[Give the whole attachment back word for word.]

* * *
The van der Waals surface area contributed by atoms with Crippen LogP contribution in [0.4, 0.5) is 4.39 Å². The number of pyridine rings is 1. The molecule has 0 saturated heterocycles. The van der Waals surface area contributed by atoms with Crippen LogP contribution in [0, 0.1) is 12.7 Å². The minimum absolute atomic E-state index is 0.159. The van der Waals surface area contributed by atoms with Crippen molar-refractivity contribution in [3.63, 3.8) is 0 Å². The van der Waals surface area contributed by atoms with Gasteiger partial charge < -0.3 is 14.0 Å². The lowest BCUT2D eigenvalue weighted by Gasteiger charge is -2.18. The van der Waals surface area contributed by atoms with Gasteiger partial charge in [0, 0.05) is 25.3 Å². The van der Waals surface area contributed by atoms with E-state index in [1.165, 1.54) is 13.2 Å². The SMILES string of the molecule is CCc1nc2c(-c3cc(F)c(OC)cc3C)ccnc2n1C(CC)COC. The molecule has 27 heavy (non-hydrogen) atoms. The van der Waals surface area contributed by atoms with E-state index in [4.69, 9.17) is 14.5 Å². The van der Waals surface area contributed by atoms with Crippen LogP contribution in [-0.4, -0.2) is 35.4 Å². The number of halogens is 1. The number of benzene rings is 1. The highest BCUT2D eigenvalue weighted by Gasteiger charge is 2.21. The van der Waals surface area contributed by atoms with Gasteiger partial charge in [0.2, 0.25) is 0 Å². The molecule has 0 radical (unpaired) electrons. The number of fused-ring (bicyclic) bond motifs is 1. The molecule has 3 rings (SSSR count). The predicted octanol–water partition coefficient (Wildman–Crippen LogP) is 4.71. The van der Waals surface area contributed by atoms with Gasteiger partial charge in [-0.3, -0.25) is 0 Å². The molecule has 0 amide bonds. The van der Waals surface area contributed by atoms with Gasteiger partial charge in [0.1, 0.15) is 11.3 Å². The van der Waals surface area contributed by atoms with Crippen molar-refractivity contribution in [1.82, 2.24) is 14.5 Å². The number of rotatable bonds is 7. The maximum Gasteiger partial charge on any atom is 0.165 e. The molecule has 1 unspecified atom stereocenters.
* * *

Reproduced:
The van der Waals surface area contributed by atoms with Crippen LogP contribution in [0.4, 0.5) is 4.39 Å². The number of pyridine rings is 1. The molecule has 0 saturated heterocycles. The van der Waals surface area contributed by atoms with Crippen LogP contribution in [0, 0.1) is 12.7 Å². The minimum absolute atomic E-state index is 0.159. The van der Waals surface area contributed by atoms with Crippen molar-refractivity contribution in [3.63, 3.8) is 0 Å². The van der Waals surface area contributed by atoms with Gasteiger partial charge < -0.3 is 14.0 Å². The lowest BCUT2D eigenvalue weighted by Gasteiger charge is -2.18. The van der Waals surface area contributed by atoms with Gasteiger partial charge in [0, 0.05) is 25.3 Å². The van der Waals surface area contributed by atoms with E-state index in [1.165, 1.54) is 13.2 Å². The SMILES string of the molecule is CCc1nc2c(-c3cc(F)c(OC)cc3C)ccnc2n1C(CC)COC. The molecule has 27 heavy (non-hydrogen) atoms. The van der Waals surface area contributed by atoms with E-state index in [4.69, 9.17) is 14.5 Å². The van der Waals surface area contributed by atoms with Crippen LogP contribution in [-0.4, -0.2) is 35.4 Å². The number of halogens is 1. The number of benzene rings is 1. The highest BCUT2D eigenvalue weighted by Gasteiger charge is 2.21. The van der Waals surface area contributed by atoms with Gasteiger partial charge in [0.2, 0.25) is 0 Å². The molecule has 0 radical (unpaired) electrons. The number of fused-ring (bicyclic) bond motifs is 1. The molecule has 3 rings (SSSR count). The predicted octanol–water partition coefficient (Wildman–Crippen LogP) is 4.71. The van der Waals surface area contributed by atoms with Gasteiger partial charge in [-0.3, -0.25) is 0 Å². The molecule has 0 amide bonds. The van der Waals surface area contributed by atoms with Gasteiger partial charge in [0.1, 0.15) is 11.3 Å². The van der Waals surface area contributed by atoms with Crippen molar-refractivity contribution in [1.82, 2.24) is 14.5 Å². The number of rotatable bonds is 7. The maximum Gasteiger partial charge on any atom is 0.165 e. The molecule has 1 unspecified atom stereocenters.